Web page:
MS Central Question of the Week: Vitamin D and Food
Vitamin D is a fat-soluble hormone which is produced in the body as sunlight (ultraviolet light UVB) reaches exposed skin. It can be found in very few foods and is available as a dietary supplement in over-the-counter and prescription form. Vitamin D is essential for calcium absorption in the gut and for bone growth and mineralization.
Too many people do not produce nor get enough Vitamin D from UVB exposure, food, or supplementation. Later this week, please come back to read a post discussing Vitamin D deficiency and multiple sclerosis.
Today, let's focus on some of the few foods in which you can find vitamin D. The flesh of fish (including salmon, tuna, and mackerel) and fish liver oils are some of the best sources. Small amounts of vitamin D are found in beef liver, cheese, and egg yolks. Fortified foods (such as milk, yogurt, orange juice, and breakfast cereals) provide enough vitamin D to prevent deficiency-related diseases such as rickets.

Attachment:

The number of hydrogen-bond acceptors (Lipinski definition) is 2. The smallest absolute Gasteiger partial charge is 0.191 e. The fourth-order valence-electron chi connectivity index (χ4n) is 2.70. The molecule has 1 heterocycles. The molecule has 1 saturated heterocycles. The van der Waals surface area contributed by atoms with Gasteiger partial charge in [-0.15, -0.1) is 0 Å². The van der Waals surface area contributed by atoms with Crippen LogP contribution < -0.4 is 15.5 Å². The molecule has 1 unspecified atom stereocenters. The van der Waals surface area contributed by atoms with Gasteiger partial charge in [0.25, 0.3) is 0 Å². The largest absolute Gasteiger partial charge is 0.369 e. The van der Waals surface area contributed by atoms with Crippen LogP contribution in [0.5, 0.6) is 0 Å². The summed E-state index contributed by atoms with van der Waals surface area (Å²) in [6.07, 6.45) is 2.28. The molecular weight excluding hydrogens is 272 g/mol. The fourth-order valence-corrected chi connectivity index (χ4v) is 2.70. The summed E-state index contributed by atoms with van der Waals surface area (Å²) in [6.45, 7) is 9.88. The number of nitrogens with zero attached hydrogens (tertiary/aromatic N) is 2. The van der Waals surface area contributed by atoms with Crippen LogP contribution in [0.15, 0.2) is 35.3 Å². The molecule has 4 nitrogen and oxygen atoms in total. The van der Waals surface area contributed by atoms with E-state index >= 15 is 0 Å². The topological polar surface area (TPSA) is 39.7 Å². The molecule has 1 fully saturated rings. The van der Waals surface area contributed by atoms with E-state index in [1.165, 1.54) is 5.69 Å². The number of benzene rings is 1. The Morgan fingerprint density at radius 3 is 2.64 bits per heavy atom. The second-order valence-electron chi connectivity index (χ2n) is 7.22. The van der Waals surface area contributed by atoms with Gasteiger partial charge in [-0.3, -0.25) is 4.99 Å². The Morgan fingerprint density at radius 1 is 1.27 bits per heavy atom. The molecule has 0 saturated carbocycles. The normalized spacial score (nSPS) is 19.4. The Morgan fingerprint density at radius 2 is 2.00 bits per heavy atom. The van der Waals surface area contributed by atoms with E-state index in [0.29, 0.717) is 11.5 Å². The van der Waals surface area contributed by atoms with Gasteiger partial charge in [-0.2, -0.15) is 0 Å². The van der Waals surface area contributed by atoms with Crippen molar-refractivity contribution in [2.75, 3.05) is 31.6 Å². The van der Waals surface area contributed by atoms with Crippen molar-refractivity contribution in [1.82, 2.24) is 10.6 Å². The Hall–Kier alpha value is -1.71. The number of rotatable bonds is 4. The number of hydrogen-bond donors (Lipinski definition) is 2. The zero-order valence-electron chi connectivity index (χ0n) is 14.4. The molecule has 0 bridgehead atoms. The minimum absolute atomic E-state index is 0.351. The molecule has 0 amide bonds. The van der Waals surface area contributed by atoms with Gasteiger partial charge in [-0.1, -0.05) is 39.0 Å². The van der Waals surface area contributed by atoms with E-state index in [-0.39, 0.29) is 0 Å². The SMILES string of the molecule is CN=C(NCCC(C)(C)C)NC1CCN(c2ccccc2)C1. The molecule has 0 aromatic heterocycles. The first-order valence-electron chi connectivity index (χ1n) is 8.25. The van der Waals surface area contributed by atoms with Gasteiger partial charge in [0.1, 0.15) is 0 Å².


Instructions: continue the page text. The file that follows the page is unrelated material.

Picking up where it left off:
The U.S. Department of Agriculture's Nutrient Database, lists the nutrient content of many foods, including a list featuring vitamin D (pdf).
So this week's questions are:
- How much vitamin D do you get on a regular basis?
- Do you take dietary supplements or prescription vitamin D?
- Do you purposefully expose your body (minimum arms and legs) to midday sunlight long enough to get slightly pink on a regularly basis?
(The more pigmentation you have, longer sun exposure is needed to pinken skin and produce vitamin D.)
I look forward to your answers. Later this week, I'll be discussing my own vitamin D situation.